A single domain antibody (sdAb), as the name indicated, consists of a single monomeric variable antibody domain. Though it can selectively bind to a specific antigen like a whole antibody, a single domain antibody is much smaller than traditional antibodies as it's a kind of antibody fragment that lacks light chains and CH domain of heavy chains in conventional Fab region, and that is the main reason why single domain antibodies are also known as nanobodies.
These antibody fragments can be divided into VHH and VNAR fragments. Most VHH fragments are obtained from heavy-chain antibodies of camelids and VNAR sdAbs are from that of Cartilaginous fishes, but some single domain antibodies could also be made from conventional antibodies and human single-domain antibodies.
Besides the smaller size aforementioned, single domain antibodies have several other advantages that make them potential tools for academic research, diseases diagnosis and therapy, and biotechnology development.
Namely, nanobodies are promising due to the production in single cell organisms like bacteria and yeasts, enhanced tissue penetration, impressive capacity to bind to small cavities or clefts, as well as high stability, affinity, specificity, and solubility. Their rapid clearance in vivo also makes these novel antibodies great imaging agents and less toxic when they are developed as antibody drugs or diagnostic tools.
The downstream engineering of single domain antibodies is also promising, in which an increasing interest occurs in developing nanobodies for therapeutic and research uses, for example, application in the field of antibody-drug conjugate technologies (ADC).
Due to these advantages, single domain antibody for targeted therapy has been widely studied for both therapeutic and research applications, including ongoing discovery for SARS-CoV-2 therapeutics.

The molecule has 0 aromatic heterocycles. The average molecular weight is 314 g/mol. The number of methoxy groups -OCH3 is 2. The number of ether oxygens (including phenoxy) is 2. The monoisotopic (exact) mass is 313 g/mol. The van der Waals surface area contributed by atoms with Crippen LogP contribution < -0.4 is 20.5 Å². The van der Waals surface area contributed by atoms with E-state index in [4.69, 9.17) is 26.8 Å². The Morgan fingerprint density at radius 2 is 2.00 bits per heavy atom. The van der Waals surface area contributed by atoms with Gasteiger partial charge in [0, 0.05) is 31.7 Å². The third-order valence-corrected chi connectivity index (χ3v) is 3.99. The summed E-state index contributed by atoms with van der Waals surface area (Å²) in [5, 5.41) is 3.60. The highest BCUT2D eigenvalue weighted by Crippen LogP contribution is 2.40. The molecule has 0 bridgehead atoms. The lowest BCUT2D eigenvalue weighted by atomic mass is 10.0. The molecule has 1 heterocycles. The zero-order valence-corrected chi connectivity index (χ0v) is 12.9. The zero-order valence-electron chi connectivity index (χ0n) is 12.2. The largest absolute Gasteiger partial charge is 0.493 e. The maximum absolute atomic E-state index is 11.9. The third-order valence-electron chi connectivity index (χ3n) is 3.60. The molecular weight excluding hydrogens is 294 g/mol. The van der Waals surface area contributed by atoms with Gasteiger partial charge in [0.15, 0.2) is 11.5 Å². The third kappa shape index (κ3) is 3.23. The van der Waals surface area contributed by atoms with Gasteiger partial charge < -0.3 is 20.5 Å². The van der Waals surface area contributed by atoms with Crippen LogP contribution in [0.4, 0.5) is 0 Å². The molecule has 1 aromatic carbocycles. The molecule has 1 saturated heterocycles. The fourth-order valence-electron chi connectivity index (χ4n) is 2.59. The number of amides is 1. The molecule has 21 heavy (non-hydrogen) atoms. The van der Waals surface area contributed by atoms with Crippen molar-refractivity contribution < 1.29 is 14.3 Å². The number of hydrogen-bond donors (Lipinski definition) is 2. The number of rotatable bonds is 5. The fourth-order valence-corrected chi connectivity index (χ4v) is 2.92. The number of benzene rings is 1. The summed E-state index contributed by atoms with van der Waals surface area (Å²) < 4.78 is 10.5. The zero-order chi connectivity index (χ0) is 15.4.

SARS-CoV-2 that causes the COVID-19 pandemic belongs to betacoronaviruses, and researchers have noticed the importance of viral spike protein in developing therapeutic mAbs. Neutralizing antibodies (NAbs) can provide more immunity to new coronavirus variants and more effectively stop viruses from getting into human cells, can target the receptor-binding domain (RBD) of the spike protein and block interactions of spike with the cell receptor ACE2.
The main sources to get neutralizing antibodies include single domain human antibodies from existing libraries and alpaca nanobodies. Scientists have found 3 potent SARS-CoV-2 antibodies from a human combinatorial antibody library established about 20 years ago and have successfully characterized these antibodies to develop effective therapeutics.
However, many emerging variants of SARS-CoV-2, for example, the Beta variant B.1.351 (South Africa) and the Alpha variant B.1.1.7 (UK), have shown possible immune escape and increased resistance to neutralizing antibodies generated by current COVID-19 vaccines. Such inability to neutralize viruses presents a new challenge for scientists to develop therapeutic neutralizing single domain antibodies against COVID-19.
A recent study from the US reported that researchers have successfully isolated two VHH nanobodies, namely, 7A3 and 8A2, from dromedary camels (Camelus dromedaries) by conducting nanobodies screening with phage display. These Camelid VHH single domain antibodies are proven to be able to detect protein cavities that are featured with small size and conformations, exhibiting high affinity for the spike RBD and broad neutralization abilities against original SARS-CoV-2 and its existing variants, including the delta variant.